My sons are older now and headed out into the world. Rhonda and I are entering a new part of our lives. In the coming months, we will transition from being parents with boys at home to parents with boys who are working and serving beyond our little abode. While we certainly love our boys very much, we are ready for this next chapter . . . a new paradigm, if you will.
As I type this, I’m listening to Chris Tomlin’s new album — Burning Lights. The song playing is “Crown Him (Majesty).” It’s a combination of the traditional hymn “Crown Him with Many Crowns” and a chorus he wrote “Majesty.” Song writers are realizing that hymns, with their excellent poetry and imagery, carry a lot of weight with participants in worship. Incorporating them into their playlist can help make a deep connection with the Holy. Incorporating hymns into contemporary song . . . a new paradigm, if you will.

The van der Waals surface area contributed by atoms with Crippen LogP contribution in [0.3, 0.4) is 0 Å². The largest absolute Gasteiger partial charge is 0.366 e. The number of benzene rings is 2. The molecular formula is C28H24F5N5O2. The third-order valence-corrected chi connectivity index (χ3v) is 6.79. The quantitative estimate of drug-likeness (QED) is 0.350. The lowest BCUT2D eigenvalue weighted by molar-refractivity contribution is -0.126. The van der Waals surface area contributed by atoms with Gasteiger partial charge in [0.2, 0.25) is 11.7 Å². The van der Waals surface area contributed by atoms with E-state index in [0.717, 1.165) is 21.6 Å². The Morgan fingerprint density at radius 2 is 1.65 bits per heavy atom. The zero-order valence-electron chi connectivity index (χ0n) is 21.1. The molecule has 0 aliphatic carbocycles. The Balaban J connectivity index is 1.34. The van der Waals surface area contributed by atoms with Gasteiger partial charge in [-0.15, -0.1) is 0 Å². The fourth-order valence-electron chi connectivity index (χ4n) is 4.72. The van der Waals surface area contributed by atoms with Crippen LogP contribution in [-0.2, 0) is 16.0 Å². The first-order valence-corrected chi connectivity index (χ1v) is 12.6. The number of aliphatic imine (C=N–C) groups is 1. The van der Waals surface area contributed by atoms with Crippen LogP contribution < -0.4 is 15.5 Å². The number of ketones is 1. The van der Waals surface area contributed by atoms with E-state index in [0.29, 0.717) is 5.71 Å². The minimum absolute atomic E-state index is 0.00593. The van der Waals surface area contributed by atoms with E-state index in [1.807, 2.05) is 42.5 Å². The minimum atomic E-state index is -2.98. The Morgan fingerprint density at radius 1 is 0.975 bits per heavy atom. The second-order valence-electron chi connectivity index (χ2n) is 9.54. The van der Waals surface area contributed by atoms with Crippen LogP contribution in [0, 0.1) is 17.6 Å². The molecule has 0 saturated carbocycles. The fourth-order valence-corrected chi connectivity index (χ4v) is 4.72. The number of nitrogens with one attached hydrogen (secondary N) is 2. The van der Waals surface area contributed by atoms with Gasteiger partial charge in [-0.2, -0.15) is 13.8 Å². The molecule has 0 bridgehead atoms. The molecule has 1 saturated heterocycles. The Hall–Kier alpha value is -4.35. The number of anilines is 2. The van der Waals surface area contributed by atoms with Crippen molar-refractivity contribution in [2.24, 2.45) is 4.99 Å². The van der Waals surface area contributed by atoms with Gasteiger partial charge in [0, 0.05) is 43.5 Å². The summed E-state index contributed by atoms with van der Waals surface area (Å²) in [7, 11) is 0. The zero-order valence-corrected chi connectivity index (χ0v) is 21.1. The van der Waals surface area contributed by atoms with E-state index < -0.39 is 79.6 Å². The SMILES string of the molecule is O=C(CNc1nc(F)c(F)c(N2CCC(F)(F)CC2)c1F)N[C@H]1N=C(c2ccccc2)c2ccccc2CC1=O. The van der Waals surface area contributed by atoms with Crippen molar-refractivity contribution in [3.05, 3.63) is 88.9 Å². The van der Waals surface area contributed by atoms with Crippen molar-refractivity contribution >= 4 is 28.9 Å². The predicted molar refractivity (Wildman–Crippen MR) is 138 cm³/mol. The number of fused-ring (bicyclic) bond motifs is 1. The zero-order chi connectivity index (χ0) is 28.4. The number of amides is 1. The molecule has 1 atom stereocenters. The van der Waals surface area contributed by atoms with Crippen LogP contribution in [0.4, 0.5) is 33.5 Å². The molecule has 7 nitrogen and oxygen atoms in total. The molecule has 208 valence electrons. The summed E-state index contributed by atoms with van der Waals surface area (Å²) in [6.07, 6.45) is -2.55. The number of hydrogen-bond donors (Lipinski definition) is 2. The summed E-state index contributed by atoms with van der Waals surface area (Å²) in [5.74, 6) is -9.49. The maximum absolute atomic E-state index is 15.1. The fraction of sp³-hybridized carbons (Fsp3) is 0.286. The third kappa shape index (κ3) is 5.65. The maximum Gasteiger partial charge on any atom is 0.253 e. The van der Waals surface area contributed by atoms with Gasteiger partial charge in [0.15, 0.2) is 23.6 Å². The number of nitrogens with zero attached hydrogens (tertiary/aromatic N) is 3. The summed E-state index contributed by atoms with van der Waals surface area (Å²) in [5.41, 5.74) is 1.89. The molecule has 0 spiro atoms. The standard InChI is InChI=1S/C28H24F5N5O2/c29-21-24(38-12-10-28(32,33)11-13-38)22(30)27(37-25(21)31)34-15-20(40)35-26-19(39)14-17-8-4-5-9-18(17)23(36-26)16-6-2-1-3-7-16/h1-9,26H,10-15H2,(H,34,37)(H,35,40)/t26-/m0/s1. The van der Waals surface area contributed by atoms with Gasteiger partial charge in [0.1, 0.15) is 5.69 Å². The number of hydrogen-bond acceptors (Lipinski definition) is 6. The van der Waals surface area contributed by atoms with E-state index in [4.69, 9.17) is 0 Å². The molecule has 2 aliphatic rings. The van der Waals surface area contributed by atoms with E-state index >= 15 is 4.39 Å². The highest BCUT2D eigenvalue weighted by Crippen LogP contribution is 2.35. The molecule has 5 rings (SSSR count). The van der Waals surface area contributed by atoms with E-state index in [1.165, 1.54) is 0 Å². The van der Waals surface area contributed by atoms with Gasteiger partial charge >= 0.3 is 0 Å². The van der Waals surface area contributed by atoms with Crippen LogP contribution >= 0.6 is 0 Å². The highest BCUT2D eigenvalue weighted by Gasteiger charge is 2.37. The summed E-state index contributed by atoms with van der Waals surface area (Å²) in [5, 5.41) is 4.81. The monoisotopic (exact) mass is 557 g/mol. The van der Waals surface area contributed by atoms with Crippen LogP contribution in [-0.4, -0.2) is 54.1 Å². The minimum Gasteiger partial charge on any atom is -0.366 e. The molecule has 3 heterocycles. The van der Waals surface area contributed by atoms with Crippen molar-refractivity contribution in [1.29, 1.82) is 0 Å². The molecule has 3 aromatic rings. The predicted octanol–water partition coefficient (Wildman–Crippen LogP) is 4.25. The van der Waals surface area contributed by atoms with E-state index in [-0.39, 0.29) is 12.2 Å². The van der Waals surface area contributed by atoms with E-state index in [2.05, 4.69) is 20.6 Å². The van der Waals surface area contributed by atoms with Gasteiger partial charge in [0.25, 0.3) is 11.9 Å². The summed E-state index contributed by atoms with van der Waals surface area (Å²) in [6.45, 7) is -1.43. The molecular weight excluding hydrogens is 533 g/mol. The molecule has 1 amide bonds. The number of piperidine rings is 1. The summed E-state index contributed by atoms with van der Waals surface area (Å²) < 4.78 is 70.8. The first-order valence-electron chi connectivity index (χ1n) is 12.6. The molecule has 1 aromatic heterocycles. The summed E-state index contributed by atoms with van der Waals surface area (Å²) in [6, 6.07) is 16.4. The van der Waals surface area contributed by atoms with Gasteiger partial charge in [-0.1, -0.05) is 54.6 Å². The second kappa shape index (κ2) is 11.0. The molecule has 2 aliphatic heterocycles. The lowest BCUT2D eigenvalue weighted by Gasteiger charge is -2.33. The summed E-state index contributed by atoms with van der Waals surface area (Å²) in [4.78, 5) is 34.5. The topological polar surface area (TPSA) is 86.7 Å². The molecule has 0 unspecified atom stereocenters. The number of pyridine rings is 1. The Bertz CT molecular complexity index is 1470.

When I began church ministry, the emphasis was building events so that people could invite their friends to come and see what they accomplished. While we still focus on certain events and points to reach out, I believe that things have changed quite a bit. Gone are the days when events ruled. People have enough “events” in their lives right now — particularly if you have younger children. From baseball to football, families are busy. Heck, even if you don’t have children, jobs are no longer 9 – 5 and often it involves travel. Again, people are just busy.
Time is the commodity. So, if time is the commodity, everything that a church does must be meaningful and connectional to their spiritual life. The church’s message has to matter to them. We no longer create events for event’s sake. Rather, we have to strive from the moment of hope and wholeness in which God enters into their soul. We don’t manufacture it; but, we have to set the stage for it to occur. Events don’t create that — whole and meaningful worship does . . . true connectional worship.
We must move away from event planning to worship planning, instead working, planning and seeking excellence in music, spoken prayers, preaching, silence, relational moments and visuals . . . a new paradigm, if you will.